Down the rabbit hole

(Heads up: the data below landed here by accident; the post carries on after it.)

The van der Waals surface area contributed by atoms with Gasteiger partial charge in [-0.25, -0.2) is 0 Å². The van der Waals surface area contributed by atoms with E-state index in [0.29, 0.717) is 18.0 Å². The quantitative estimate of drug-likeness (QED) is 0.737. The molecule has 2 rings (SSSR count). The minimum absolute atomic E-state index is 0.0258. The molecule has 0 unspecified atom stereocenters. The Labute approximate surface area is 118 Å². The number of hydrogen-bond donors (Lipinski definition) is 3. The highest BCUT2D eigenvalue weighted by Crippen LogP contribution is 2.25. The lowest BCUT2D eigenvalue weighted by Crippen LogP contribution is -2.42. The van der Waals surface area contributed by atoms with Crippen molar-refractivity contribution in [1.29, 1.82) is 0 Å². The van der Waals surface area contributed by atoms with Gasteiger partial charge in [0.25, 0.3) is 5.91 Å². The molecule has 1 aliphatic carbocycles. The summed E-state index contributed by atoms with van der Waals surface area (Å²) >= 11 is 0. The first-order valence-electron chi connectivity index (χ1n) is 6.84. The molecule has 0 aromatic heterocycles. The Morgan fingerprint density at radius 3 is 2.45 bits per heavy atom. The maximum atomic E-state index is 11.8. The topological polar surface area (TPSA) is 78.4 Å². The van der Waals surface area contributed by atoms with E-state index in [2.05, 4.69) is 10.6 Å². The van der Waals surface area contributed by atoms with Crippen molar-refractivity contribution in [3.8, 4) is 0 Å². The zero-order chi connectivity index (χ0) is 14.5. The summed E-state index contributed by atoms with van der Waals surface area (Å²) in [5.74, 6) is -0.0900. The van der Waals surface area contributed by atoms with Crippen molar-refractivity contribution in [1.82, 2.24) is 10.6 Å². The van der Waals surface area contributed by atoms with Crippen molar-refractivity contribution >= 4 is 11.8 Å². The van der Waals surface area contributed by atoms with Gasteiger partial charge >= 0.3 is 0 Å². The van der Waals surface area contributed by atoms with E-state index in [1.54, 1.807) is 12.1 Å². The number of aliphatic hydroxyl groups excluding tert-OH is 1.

This thesis analyzes how and why the United States' government and its agencies restricted psychedelic therapy research despite promising medical findings. By examining a wide range of literature, this thesis provides evidence that control and greed are two main variables in the U.S. government's relationship with psychedelics. In doing so, it confronts how political goals of the government do not coincide with the best interests of the people, catalyzed by desires for financial and political gain, leading to maintained control over a population. Chapter 1 outlines the psychedelics LSD, psilocybin, and MDMA, providing an overview of the history of medical findings on these drugs. Chapter 2 then discusses how the pattern of control between the government and psychedelics emerged from CIA mind control operations, eventually expanding the pattern of control to analyze how psychedelics were criminalized as they signified loosened control over the population. Chapter 3 portrays how the pattern of control established in Chapter 2 allowed for greater governmental financial and political gain, examining the role of the pharmaceutical industry in maintaining control over psychedelic research. Chapter 4 provides a clear, concise discussion about the prior three chapters and follows the intertwinement of greed and control throughout the thesis. Chapter 4 highlights the future of psychedelic therapy, remarking upon positive advancements that have occurred despite adversity in the field. Ultimately, the United States government and its agencies have been motivated by control and greed in regulating psychedelic therapy research, slowing down progress despite positive medical findings. This thesis adds to qualitative studies on government involvement throughout the psychedelic renaissance.